Ted Piltzecker & Company – Steppe Forward – Corner Mushroom Music

by | Oct 6, 2010 | Jazz CD Reviews | 0 comments

Ted Piltzecker & Company – Steppe Forward – Corner Mushroom Music 1, 37:22 ****:

(Ted Piltzecker – vibes, piano, percussion; Rogerio Boccato – percussion; Sam Dillon – saxophones; Nick Llerandi – guitars; Jerad Lippi – drums; Mike Kujawski – bass; Harvie S. – bass)

Ted Piltzecker  is a dedicated musician. As a performer and faculty member at Purchase College in New York, he has created an idiomatic music landscape. At the core of his philosophy is the unbridled connection between discipline and freedom. By perfecting technique, the ability to influence musical autonomy is enhanced in theory and performance. He has performed with dozens of jazz groups in the New York area, and has been a featured soloist at worldwide percussion festivals.  Additionally Piltzecker has appeared as soloist with the Tucson Symphony, San Diego Symphony, Delaware Symphony and Regina Symphony Orchestras. His repertoire includes ethnic music, jazz, tango classical and world culture music. 

Steppe Forward is a briskly paced seven track effort (six original compositions), infused with melody and pace. The lively tempo is set on the opening title cut, as Piltzecker integrates Latin feeling with subtle riffs. Saxophone (Sam Dillon) and guitar (Nick Llerandi) unify leads, and exchange tersely with the effervescent percussion section. “Kalunga” provides an impressive group dynamic as the vibes and saxophone play in unison and lend a supportive background. The piece has a bossa nova guitar solo that flows into atmospheric lead play, with Piltzecker delivering jazzy piano chords. The interplay of the musicians is discerning and harmonic. A bop edginess pervades “Reunion Blues”, as the tenor saxophone is featured. A rare bass solo (Mike Kujawski) is anchored by exquisite vibe intonation, segueing into a spirited electric guitar run. With a sharper jazz arrangement, “Flight Following” is energized, notably on the saxophone lines and Piltzecker’s prodigious licks.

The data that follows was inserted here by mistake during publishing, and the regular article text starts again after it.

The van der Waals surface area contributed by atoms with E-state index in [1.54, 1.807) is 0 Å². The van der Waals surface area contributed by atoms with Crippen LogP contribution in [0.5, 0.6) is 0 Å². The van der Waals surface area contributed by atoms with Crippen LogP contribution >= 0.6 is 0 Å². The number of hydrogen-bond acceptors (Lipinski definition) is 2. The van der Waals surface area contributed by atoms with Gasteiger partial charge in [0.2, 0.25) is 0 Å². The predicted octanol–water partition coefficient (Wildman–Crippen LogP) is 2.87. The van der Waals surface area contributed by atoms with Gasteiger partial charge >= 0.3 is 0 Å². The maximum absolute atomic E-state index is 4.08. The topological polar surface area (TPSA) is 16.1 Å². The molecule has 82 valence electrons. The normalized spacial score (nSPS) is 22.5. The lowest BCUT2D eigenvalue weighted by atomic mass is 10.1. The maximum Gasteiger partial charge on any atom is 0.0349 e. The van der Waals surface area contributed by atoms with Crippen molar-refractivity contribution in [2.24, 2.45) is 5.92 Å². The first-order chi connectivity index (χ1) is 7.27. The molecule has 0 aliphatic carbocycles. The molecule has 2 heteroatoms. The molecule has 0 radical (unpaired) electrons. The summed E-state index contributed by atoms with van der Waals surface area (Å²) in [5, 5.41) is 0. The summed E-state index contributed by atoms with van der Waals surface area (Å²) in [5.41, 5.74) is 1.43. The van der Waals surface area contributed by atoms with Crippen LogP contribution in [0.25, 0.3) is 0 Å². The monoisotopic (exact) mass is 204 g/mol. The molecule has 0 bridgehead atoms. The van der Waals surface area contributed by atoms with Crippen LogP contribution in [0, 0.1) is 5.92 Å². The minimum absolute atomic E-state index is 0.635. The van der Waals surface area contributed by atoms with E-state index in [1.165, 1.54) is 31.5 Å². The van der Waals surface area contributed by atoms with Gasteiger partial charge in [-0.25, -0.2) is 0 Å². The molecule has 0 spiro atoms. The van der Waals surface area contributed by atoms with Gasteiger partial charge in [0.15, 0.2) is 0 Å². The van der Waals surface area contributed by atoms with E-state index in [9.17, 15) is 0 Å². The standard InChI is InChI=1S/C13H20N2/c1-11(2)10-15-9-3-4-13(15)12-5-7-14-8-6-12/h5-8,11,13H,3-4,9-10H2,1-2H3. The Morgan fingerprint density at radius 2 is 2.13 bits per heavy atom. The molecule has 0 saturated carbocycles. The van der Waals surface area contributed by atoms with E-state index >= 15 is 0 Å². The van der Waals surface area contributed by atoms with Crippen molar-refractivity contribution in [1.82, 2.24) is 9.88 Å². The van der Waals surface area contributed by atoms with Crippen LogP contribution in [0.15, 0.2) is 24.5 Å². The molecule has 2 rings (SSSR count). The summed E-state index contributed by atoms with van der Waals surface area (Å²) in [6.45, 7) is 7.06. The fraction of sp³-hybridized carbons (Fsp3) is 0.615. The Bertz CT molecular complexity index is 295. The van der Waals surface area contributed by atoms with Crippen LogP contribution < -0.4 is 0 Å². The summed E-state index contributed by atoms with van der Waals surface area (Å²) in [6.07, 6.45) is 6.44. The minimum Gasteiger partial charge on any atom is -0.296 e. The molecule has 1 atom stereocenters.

Piltzecker is capable of cultivating a wide range of sounds on his instrument. His play is abundantly fluid on chord figurations or single note coloration.  “Why So Long?”, a ballad, showcases a supple tonality. The drifting flow is accented by immaculate flourishes and lithe breaks. The unique aesthetic of the vibes is exultant. “He Sent An Angel” has a late night motif in a slowed down waltz time. The only cover, Horace Silver’s “Nica’s Dream” (a reference to jazz patron Baroness Pannonica de Koenigswater) has a scintillating combination of soprano saxophone, acoustic guitar and vibes improvisation that elevates the intricate nuances of the sextet.

Steppe Forward is undenialbly listenable, and brings vitality to the vibes based jazz combo.

TrackList: Steppe Forward; Flight Following; He Sent An Angel; Nica’s Dream; Kalunga; Why So Long? ; Reunion Blues.

—  Robbie Gerson

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